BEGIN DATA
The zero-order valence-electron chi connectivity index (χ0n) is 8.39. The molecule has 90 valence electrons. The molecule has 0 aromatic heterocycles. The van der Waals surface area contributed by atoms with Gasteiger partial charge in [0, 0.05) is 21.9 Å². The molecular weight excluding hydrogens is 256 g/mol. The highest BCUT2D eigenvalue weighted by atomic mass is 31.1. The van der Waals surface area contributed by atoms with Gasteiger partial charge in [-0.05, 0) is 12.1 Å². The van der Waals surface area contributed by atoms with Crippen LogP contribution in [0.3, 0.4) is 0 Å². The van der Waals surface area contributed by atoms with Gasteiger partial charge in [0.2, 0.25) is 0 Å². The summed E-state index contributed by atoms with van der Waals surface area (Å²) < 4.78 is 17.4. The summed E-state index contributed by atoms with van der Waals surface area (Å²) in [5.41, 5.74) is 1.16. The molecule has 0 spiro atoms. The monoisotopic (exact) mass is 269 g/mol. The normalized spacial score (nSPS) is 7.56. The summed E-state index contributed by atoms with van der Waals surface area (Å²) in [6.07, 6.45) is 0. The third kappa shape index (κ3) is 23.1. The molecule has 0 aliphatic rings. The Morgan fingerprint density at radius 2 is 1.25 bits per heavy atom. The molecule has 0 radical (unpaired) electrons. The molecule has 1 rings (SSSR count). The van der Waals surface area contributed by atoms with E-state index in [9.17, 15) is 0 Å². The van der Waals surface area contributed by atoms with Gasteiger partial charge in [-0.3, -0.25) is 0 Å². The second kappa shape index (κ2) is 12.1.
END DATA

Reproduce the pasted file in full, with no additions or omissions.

The zero-order valence-electron chi connectivity index (χ0n) is 8.39. The molecule has 90 valence electrons. The molecule has 0 aromatic heterocycles. The van der Waals surface area contributed by atoms with Gasteiger partial charge in [0, 0.05) is 21.9 Å². The molecular weight excluding hydrogens is 256 g/mol. The highest BCUT2D eigenvalue weighted by atomic mass is 31.1. The van der Waals surface area contributed by atoms with Gasteiger partial charge in [-0.05, 0) is 12.1 Å². The van der Waals surface area contributed by atoms with Crippen LogP contribution in [0.3, 0.4) is 0 Å². The van der Waals surface area contributed by atoms with Gasteiger partial charge in [0.2, 0.25) is 0 Å². The summed E-state index contributed by atoms with van der Waals surface area (Å²) < 4.78 is 17.4. The summed E-state index contributed by atoms with van der Waals surface area (Å²) in [5.41, 5.74) is 1.16. The molecule has 0 spiro atoms. The monoisotopic (exact) mass is 269 g/mol. The normalized spacial score (nSPS) is 7.56. The summed E-state index contributed by atoms with van der Waals surface area (Å²) in [6.07, 6.45) is 0. The third kappa shape index (κ3) is 23.1. The molecule has 0 aliphatic rings. The Morgan fingerprint density at radius 2 is 1.25 bits per heavy atom. The molecule has 0 radical (unpaired) electrons. The molecule has 1 rings (SSSR count). The van der Waals surface area contributed by atoms with E-state index in [9.17, 15) is 0 Å². The van der Waals surface area contributed by atoms with Gasteiger partial charge in [-0.3, -0.25) is 0 Å². The second kappa shape index (κ2) is 12.1.